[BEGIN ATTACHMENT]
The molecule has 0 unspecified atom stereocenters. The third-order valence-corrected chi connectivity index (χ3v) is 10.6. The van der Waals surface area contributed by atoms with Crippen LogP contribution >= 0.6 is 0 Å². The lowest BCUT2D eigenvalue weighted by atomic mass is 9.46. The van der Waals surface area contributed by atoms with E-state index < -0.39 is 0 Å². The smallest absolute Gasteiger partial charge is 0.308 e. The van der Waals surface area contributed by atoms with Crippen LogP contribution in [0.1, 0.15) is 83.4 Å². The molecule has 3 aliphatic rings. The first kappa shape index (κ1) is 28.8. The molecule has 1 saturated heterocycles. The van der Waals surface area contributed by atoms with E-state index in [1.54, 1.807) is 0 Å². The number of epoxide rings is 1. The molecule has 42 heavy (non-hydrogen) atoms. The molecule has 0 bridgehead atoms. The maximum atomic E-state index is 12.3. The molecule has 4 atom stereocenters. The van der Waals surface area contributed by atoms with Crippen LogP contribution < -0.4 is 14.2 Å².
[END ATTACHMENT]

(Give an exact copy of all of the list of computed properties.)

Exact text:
The molecule has 0 unspecified atom stereocenters. The third-order valence-corrected chi connectivity index (χ3v) is 10.6. The van der Waals surface area contributed by atoms with Crippen LogP contribution >= 0.6 is 0 Å². The lowest BCUT2D eigenvalue weighted by atomic mass is 9.46. The van der Waals surface area contributed by atoms with E-state index < -0.39 is 0 Å². The smallest absolute Gasteiger partial charge is 0.308 e. The van der Waals surface area contributed by atoms with Crippen LogP contribution in [0.1, 0.15) is 83.4 Å². The molecule has 3 aliphatic rings. The first kappa shape index (κ1) is 28.8. The molecule has 1 saturated heterocycles. The van der Waals surface area contributed by atoms with E-state index in [1.54, 1.807) is 0 Å². The number of epoxide rings is 1. The molecule has 42 heavy (non-hydrogen) atoms. The molecule has 0 bridgehead atoms. The maximum atomic E-state index is 12.3. The molecule has 4 atom stereocenters. The van der Waals surface area contributed by atoms with Crippen LogP contribution < -0.4 is 14.2 Å².